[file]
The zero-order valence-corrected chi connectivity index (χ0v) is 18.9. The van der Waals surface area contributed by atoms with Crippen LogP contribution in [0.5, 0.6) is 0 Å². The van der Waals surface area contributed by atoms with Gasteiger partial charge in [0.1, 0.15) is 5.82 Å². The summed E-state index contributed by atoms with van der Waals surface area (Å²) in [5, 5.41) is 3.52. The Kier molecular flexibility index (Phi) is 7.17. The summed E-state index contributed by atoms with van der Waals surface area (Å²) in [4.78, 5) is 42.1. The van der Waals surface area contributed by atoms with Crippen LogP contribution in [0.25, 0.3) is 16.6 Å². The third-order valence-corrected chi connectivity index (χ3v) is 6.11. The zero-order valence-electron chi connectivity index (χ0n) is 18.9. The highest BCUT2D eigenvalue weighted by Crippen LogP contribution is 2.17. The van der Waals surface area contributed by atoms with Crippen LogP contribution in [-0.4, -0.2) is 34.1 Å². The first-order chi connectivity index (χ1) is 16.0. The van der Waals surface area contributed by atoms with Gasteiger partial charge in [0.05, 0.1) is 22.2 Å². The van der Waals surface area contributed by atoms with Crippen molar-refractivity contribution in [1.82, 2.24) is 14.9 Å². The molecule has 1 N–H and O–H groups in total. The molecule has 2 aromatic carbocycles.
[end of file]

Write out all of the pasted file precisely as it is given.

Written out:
The zero-order valence-corrected chi connectivity index (χ0v) is 18.9. The van der Waals surface area contributed by atoms with Crippen LogP contribution in [0.5, 0.6) is 0 Å². The van der Waals surface area contributed by atoms with Gasteiger partial charge in [0.1, 0.15) is 5.82 Å². The summed E-state index contributed by atoms with van der Waals surface area (Å²) in [5, 5.41) is 3.52. The Kier molecular flexibility index (Phi) is 7.17. The summed E-state index contributed by atoms with van der Waals surface area (Å²) in [4.78, 5) is 42.1. The van der Waals surface area contributed by atoms with Crippen LogP contribution in [0.25, 0.3) is 16.6 Å². The third-order valence-corrected chi connectivity index (χ3v) is 6.11. The zero-order valence-electron chi connectivity index (χ0n) is 18.9. The highest BCUT2D eigenvalue weighted by Crippen LogP contribution is 2.17. The van der Waals surface area contributed by atoms with Crippen LogP contribution in [-0.4, -0.2) is 34.1 Å². The first-order chi connectivity index (χ1) is 16.0. The van der Waals surface area contributed by atoms with Gasteiger partial charge in [0.05, 0.1) is 22.2 Å². The van der Waals surface area contributed by atoms with Crippen molar-refractivity contribution in [1.82, 2.24) is 14.9 Å². The molecule has 1 N–H and O–H groups in total. The molecule has 2 aromatic carbocycles.